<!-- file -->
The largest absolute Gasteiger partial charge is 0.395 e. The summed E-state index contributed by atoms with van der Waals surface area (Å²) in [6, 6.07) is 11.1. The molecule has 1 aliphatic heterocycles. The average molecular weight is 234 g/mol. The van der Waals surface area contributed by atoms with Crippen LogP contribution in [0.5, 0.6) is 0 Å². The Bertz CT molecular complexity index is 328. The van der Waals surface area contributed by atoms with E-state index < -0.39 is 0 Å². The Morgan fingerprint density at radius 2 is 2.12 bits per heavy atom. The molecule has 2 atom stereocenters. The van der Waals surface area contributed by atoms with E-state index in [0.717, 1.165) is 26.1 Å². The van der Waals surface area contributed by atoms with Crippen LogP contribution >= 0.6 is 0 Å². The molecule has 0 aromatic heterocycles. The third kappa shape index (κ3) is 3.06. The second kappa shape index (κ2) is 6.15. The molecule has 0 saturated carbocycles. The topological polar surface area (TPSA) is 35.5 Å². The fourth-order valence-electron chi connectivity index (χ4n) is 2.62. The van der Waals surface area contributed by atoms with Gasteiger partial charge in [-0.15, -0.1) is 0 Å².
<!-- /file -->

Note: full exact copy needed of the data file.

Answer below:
The largest absolute Gasteiger partial charge is 0.395 e. The summed E-state index contributed by atoms with van der Waals surface area (Å²) in [6, 6.07) is 11.1. The molecule has 1 aliphatic heterocycles. The average molecular weight is 234 g/mol. The van der Waals surface area contributed by atoms with Crippen LogP contribution in [0.5, 0.6) is 0 Å². The Bertz CT molecular complexity index is 328. The van der Waals surface area contributed by atoms with E-state index < -0.39 is 0 Å². The Morgan fingerprint density at radius 2 is 2.12 bits per heavy atom. The molecule has 2 atom stereocenters. The van der Waals surface area contributed by atoms with E-state index in [0.717, 1.165) is 26.1 Å². The van der Waals surface area contributed by atoms with Crippen LogP contribution >= 0.6 is 0 Å². The molecule has 0 aromatic heterocycles. The third kappa shape index (κ3) is 3.06. The second kappa shape index (κ2) is 6.15. The molecule has 0 saturated carbocycles. The topological polar surface area (TPSA) is 35.5 Å². The fourth-order valence-electron chi connectivity index (χ4n) is 2.62. The van der Waals surface area contributed by atoms with Gasteiger partial charge in [-0.15, -0.1) is 0 Å².